Yperia, Pagali, Platagi, Psychia, Karkisia, Amoulgos, Amorgaia.
Amorgos is the easternmost island of the Cyclades, and it has been continuously inhabited since the Neolithic era. The famous Cycladic figurines mainly derived from Amorgos and the neighboring Keros.
The three main ancient cities, Aigiali, Arkesini and Minoa were independent but constituted a commonwealth, and two of them still maintain the geographic location and their names until today.
The ancient Amorgos was famous for its transparent red tunics that the natives made from a specific native flax. These tunics were called Amorgeia or Amorgides and Lysistrata encouraged women to wear them to tempt their husbands.
The Roman and early Byzantine years is a period of decline, until the 9th century when the Byzantines aim to create a naval force on the island, that thanks to its position, seemed strategically useful move. During that time, Amorgos somewhat flourished, but the pirates have caused many damages and the population has decreased.
Amorgos was the first island of the Cyclades to be passed to the Franks in 1207, under the administration of the Gizi brothers. They were set aside by the Duke of Naxos Marco Sanudo, a Venetian crusader - pirate (with a somewhat suspicious history) and who conquered half the Aegean and part of Evia.
The island remained under the sovereignty of Sanoudos family that granted it at the lord of Ios Domenico Skiava, the Grimaldis of Astypalaia to return again - half - to the Gizis, then to a Venetian admiral called Domenico Mikkeli, and in 1363 again to Sanudos, that this time keep the island for themselves. Then, Amorgos comes under the sovereignty of the new Duke of Astypalea John Quirinus and Marco Grimani, to a member of the Sanudos family and finally the Ottoman Empire.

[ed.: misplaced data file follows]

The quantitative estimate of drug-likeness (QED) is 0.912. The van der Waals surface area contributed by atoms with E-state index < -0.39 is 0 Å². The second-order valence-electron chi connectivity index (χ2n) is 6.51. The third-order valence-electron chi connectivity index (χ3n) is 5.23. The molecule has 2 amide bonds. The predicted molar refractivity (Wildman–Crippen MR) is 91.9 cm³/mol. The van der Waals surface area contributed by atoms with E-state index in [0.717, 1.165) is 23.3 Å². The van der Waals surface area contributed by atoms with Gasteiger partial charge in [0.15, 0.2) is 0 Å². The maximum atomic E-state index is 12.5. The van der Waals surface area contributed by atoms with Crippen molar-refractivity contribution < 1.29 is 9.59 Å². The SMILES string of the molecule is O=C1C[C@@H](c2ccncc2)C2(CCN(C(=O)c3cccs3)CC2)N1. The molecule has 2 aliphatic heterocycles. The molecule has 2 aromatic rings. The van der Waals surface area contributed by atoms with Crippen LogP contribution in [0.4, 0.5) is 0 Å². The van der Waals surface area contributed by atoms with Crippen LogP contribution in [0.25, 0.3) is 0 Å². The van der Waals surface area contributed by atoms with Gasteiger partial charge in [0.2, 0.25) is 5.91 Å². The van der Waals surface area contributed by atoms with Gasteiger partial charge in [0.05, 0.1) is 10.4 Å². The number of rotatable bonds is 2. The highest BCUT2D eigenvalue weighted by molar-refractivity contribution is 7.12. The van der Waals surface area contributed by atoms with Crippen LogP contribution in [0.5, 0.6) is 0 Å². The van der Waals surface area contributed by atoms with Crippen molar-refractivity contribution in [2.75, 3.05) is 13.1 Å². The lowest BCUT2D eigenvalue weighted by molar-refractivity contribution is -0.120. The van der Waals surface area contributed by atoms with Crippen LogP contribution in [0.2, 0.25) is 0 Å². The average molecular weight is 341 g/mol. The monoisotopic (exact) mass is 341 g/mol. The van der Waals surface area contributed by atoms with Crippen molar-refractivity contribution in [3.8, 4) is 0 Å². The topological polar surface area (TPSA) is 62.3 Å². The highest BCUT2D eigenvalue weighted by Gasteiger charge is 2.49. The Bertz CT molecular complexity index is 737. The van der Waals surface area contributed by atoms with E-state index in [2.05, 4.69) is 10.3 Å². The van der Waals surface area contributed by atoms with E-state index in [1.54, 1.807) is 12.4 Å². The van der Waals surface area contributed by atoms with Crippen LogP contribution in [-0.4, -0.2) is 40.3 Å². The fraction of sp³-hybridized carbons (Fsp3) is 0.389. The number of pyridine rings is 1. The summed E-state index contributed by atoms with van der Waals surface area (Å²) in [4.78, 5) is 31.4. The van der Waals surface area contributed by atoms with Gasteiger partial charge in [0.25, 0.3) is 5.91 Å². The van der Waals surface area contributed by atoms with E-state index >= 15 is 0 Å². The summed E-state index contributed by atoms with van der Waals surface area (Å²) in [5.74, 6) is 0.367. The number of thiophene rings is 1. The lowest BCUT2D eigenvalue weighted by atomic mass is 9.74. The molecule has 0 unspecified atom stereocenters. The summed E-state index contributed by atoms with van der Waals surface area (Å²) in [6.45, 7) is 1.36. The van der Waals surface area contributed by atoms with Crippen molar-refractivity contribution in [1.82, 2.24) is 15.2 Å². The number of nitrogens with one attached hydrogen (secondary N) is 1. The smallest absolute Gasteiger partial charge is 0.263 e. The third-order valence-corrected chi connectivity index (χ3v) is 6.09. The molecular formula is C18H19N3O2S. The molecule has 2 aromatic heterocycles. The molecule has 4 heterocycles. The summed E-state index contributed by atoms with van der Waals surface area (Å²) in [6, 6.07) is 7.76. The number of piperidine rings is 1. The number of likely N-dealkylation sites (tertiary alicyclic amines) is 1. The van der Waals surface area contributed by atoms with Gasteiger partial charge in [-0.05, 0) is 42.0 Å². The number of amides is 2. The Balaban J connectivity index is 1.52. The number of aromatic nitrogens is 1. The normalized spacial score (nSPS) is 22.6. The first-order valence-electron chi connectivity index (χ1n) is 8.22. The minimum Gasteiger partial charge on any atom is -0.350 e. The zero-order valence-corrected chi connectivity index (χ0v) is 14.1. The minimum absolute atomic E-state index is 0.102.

During all this back and forth, the people of Amorgos suffer enormously from the pirates, Greek, Latin and Ottoman, the most brutal raid being that of Barbarossa in 1537, They leave the island to resort in Crete while maintaining ties with families who remained on the island.
It is due to this fact, that the temperament of the Amorgeans is more Cretan rather than Cycladic.
Amorgos was released in 1829 and with the Treaty of London, it becomes part of the newly established Greek state and the easternmost limit of Free Greece.
During the late 19th and early 20th century, the island is being discovered (and sometimes looted) by foreign travelers. The inhabitants are by that time mostly captains, farmers, and ranchers, and the migration in the 50s and 60s dramatically diminishes the island's population.
Tourism was slow to arrive in Amorgos, and this left much of the beautiful island almost untouched: unspoiled nature, wonderful examples of folk architecture, living customs, and traditions. Amorgos has a limited network of vehicular roads, but plenty of beautiful, well-maintained walking trails that have been in constant use over the centuries.
If you think you know the Cycladic islands, don’t be so sure you know Amorgos.
Amorgos is at the same time dark and luminous. She stands in a beautiful, timeless moment as if it's free from the surveillance of the world.
One moment she laughs barefoot in the sun and another she sulks in anger.
She welcomes many but turns her back to others.
Amorgos holds many secrets.
And each time she chooses to reveal you one of her secrets,
she teaches you something about yourself.
She is a proud, ancient goddess, holding her dignity in vulgarity of today